FEBRUARY 27, 2017: Corey: An Operating System for Many Cores

Boyd-Wickizer, Silas and Chen, Haibo and Chen, Rong and Mao, Yandong and Kaashoek, Frans and Morris, Robert and Pesterev, Aleksey and Stein, Lex and Wu, Ming and Dai, Yuehua and Zhang, Yang and Zhang, Zheng

In: Proceedings of the 8th USENIX Conference on Operating Systems Design and Implementation

ABSTRACT Multiprocessor application performance can be limited by the operating system when the application uses the operating system frequently and the operating system services use data structures shared and modified by multiple processing cores. If the application does not need the sharing, then the operating system will become an unnecessary bottleneck to the application's performance.

This paper argues that applications should control sharing: the kernel should arrange each data structure so that only a single processor need update it, unless directed otherwise by the application. Guided by this design principle, this paper proposes three operating system abstractions (address ranges, kernel cores, and shares) that allow applications to control inter-core sharing and to take advantage of the likely abundance of cores by dedicating cores to specific operating system functions.

Measurements of microbenchmarks on the Corey prototype operating system, which embodies the new abstractions, show how control over sharing can improve performance. Application benchmarks, using MapReduce and a Web server, show that the improvements can be significant for overall performance: MapReduce on Corey performs 25% faster than on Linux when using 16 cores. Hardware event counters confirm that these improvements are due to avoiding operations that are expensive on multicore machines.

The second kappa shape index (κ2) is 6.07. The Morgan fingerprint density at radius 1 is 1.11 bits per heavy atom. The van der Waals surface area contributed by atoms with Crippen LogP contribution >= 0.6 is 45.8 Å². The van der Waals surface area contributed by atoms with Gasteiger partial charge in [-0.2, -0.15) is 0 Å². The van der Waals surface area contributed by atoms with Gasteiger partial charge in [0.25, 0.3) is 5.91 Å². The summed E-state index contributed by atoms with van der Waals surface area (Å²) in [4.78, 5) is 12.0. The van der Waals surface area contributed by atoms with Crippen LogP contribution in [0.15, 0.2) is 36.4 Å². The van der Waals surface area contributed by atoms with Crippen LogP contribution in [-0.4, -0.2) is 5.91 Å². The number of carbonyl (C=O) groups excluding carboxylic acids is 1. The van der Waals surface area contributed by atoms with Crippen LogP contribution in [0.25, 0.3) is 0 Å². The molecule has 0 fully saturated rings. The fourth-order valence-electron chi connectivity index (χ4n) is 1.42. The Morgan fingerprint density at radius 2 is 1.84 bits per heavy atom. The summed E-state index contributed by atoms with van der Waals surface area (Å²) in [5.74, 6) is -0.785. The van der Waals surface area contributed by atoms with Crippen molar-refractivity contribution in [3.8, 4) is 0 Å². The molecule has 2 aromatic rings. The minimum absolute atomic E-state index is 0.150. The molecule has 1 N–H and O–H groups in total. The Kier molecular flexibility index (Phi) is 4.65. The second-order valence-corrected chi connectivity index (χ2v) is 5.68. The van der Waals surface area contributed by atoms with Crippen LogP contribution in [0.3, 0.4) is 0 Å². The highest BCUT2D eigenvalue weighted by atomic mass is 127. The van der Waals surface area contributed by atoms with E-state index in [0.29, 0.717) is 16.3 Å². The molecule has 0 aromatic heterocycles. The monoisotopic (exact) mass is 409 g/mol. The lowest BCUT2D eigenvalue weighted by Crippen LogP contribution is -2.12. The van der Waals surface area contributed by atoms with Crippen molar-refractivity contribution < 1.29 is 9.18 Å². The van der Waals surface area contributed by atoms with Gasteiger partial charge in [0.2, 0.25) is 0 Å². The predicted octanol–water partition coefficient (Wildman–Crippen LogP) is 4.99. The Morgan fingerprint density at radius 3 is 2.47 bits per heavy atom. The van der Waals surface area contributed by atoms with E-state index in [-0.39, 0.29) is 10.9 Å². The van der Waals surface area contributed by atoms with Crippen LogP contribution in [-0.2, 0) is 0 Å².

Presenting member: Daniel Lohmann

FEBRUARY 13, 2017: The Implementation of the Cilk-5 Multithreaded Language

Matteo Frigo, Charles E. Leiserson, Keith H. Randall

In: Proceedings of the SIGPLAN Conference on Program Language Design and Implementation, 1998

ABSTRACT The fifth release of the multithreaded language Cilk uses a provably good "work-stealing" scheduling algorithm similar to the first system, but the language has been completely redesigned and the runtime system completely reengineered. The efficiency of the new implementation was aided by a clear strategy that arose from a theoretical analysis of the scheduling algorithm: concentrate on minimizing overheads that contribute to the work, even at the expense of overheads that contribute to the critical path. Although it may seem counterintuitive to move overheads onto the critical path, this "work-first" principle has led to a portable Cilk-5 implementation in which the typical cost of spawning a parallel thread is only between 2 and 6 times the cost of a C function call on a variety of contemporary machines. Many Cilk programs run on one processor with virtually no degradation compared to equivalent C programs. This paper describes how the work-first principle was exploited in the design of Cilk-5's compiler and its runtime system. In particular, we present Cilk-5's novel "two-clone" compilation strategy and its Dijkstra-like mutual-exclusion protocol for implementing the ready deque in the work-stealing scheduler.

Presenting group member: Christian Eichler

JANUARY 30, 2017: Practical Byzantine Fault Tolerance

Miguel Castro and Barbara Liskov

In: Proceedings of the Third Symposium on Operating Systems Design and Implementation, 1999